Certainty fucks me off

I had a conversation last night, in a pub (drunk) that about where we each ‘come from’.

It was good-natured banter, but I’ve realised this morning what it was that got my goat. Certainty really fucks me off.

The gist of this banter was that I look a bit non-English, whatever that means, and this friendly guy was trying to guess where I was from (which is fine), and what pissed me off was the certainty that I was or wasn’t something. How can we know? How can we absolutely belong or come from somewhere? (This guy thought he was ‘English’, which when pressed he considered himself to be ‘Anglo-Saxon’, which is pretty funny).

Anyway, that’s not the real nub of it for me. This isn’t about nationality – it’s about certainty.

The last conversation I had that agitated this same sense for me was about humans as rational beings.

In this conversation a mate of mine was staunchly advocating the idea of humans as being frequently rational – making rational decisions, thinking sensibly, thoroughly, rigorously.

I think that’s bollocks πŸ™‚ Personally I believe that even when we’re making ‘rational decisions’ or ‘being rational’, that we’re not at all. Utter guff! But this friend was utterly convinced of the certainty that we are often rational.

I just don’t get certainty. I can’t seem to tolerate it. It doesn’t fit with what I see and have experienced in my limited quaint little life.

What also excites this intolerance in me is the religion of Science, and those espousing a kind of fundamentalist atheism, both of which seem to be all the rage in my world of otherwise likeminded left-leaning liberal folk.

I really appreciate and admire the work of science and its huge contributions to the world we live in. That’s all good. And I agree that lots of religious stuff is silly, oppresses millions of people, is the banner and excuse for war and unnecessary pain, and mostly doesn’t make any sense. But there’s a kind of certainty – sometimes – that I can’t bear.

Won’t there always be things that elude or surprise us? Can’t we only really know stuff and account for it once it’s happened (Black Swan kinda thing)? Doesn’t history tell us that we have a track record of convincing ourself of stuff and then later finding out that we were, in fact, completely wrong? Isn’t the world always going to be partly unknowable?

For me, certainty is the preserve of haughty pompous fools and can fuck right off πŸ™‚

3 comments

  1. udo

    Right on, well put! It’s unbelievable how unscientific science often is. Just another religion to avoid not knowing – which is scary stuff, apparently!

    My aspiration in life is to cultivate this constant sense of wonder…”is that so?” And as Socrates is quoted… “I know that I know nothing”.

  2. ade

    On the contrary, science isn’t something you should believe in, but it’s something you can trust – it’s a method, a process for reaching a higher level of certainty than gut feel. It’s a tool that can be used well or badly, as any tool can.

    The one thing science shouldn’t ever do though is to deal in absolutes – results from practical experiments are expressed as percentage certainties, or degrees of probability. With some tests (“If I drop this weight in a vacuum will it land at the same time as a feather?”) that level of probability is so infinitesimally high that it’s indistinguishable from 100% certain. Life could get pretty tiresome if every assumption of certainty was pedantically expressed as a probability, so we naturally take conversational shortcuts.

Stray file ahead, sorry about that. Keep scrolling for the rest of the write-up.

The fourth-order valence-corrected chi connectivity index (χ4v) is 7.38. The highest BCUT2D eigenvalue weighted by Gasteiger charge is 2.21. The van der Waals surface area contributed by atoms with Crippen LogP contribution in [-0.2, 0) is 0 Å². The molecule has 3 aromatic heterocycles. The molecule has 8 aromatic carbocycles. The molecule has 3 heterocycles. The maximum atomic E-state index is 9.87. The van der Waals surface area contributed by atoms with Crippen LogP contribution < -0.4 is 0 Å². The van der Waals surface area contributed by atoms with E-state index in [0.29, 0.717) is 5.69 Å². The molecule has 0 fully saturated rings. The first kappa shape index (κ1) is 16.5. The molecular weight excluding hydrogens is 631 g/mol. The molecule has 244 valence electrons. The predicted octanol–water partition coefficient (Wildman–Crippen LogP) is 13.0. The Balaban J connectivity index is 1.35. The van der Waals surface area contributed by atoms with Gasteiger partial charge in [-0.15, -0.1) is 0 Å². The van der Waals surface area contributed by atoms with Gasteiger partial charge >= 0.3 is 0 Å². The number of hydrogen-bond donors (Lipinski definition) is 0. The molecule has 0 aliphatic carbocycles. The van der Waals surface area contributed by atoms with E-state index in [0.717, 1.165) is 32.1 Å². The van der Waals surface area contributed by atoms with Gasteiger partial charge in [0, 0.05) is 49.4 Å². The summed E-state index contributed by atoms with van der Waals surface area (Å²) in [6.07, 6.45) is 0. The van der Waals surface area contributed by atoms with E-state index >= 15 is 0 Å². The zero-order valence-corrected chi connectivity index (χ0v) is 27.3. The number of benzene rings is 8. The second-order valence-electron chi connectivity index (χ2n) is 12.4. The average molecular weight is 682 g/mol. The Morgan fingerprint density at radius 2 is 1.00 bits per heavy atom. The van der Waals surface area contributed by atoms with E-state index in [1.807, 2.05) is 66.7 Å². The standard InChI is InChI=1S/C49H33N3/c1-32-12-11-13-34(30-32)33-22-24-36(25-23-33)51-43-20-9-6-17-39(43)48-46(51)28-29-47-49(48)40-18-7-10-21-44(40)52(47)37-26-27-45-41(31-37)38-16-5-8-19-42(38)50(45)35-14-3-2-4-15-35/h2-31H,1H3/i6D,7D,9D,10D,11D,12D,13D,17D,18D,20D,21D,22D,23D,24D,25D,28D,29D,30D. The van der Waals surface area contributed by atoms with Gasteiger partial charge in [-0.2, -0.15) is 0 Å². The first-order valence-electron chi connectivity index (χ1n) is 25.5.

Addressing your mate’s assertions, there are numerous scientific experiments that that show, quite accurately, how non-rational the average human being can be. I recommend Prof. Richard Wiseman’s “59 seconds” for some examples of these. In your shoes in that conversation I would have challenged his bold certainty with some of the huge number of examples seen in daily headlines – for example the Republican-supporting populace of the US regularly voting for policies that actively empoverish them, because they’re “values voters”.

    As for “fundamental atheism”, I know what you mean despite being 99.9999% confident (see what I did there?) in my atheism. It’s why I’m identify myself as a card-carrying Humanist – it suggests a tolerance of people’s right to hold their own viewpoint, yet a desire to ensure that a person’s religion is their own private domain (like their sexual choice or choice of media consumption). I don’t wish for my children’s education to be combined with proselytising of a religion. Teach them to be curious and respectful of the many viewpoints and cultures that exist, just don’t teach them that your invisible friend is an immutable fact.

  3. will mcinnes

    Ade, I love the response. Thanks for the thoughts.

    The point you make that doesn’t quite match with what I see in the world is that science shouldn’t ‘deal in absolutes’. That’s exactly what upsets me – the absolutism and certainty in how Science with a capital S expresses itself.

    So certain, so sure. It reminds my of the poem Ozymandias, in fact πŸ™‚
    http://www.online-literature.com/shelley_percy/672/

Leave a Reply

Fill in your details below or click an icon to log in:

WordPress.com Logo

You are commenting using your WordPress.com account. Log Out / Change )

Twitter picture

You are commenting using your Twitter account. Log Out / Change )

Facebook photo

You are commenting using your Facebook account. Log Out / Change )

Google+ photo

You are commenting using your Google+ account. Log Out / Change )

Connecting to %s